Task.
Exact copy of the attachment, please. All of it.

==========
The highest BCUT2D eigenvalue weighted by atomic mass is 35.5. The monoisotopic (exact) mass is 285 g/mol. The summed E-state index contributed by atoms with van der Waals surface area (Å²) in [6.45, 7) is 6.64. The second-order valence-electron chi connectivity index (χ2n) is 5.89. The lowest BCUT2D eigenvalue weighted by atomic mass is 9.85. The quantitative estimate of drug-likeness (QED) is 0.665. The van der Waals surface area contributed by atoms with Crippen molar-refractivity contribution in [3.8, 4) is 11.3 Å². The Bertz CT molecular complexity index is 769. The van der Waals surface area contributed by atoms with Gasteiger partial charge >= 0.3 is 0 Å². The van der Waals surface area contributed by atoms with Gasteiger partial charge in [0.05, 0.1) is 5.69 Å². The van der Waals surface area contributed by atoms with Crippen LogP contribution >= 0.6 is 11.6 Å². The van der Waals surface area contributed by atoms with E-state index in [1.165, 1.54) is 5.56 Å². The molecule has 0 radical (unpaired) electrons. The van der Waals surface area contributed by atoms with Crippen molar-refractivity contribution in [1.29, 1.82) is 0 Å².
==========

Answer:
The highest BCUT2D eigenvalue weighted by atomic mass is 35.5. The monoisotopic (exact) mass is 285 g/mol. The summed E-state index contributed by atoms with van der Waals surface area (Å²) in [6.45, 7) is 6.64. The second-order valence-electron chi connectivity index (χ2n) is 5.89. The lowest BCUT2D eigenvalue weighted by atomic mass is 9.85. The quantitative estimate of drug-likeness (QED) is 0.665. The van der Waals surface area contributed by atoms with Crippen molar-refractivity contribution in [3.8, 4) is 11.3 Å². The Bertz CT molecular complexity index is 769. The van der Waals surface area contributed by atoms with Gasteiger partial charge >= 0.3 is 0 Å². The van der Waals surface area contributed by atoms with Gasteiger partial charge in [0.05, 0.1) is 5.69 Å². The van der Waals surface area contributed by atoms with Crippen LogP contribution >= 0.6 is 11.6 Å². The van der Waals surface area contributed by atoms with E-state index in [1.165, 1.54) is 5.56 Å². The molecule has 0 radical (unpaired) electrons. The van der Waals surface area contributed by atoms with Crippen molar-refractivity contribution in [1.29, 1.82) is 0 Å².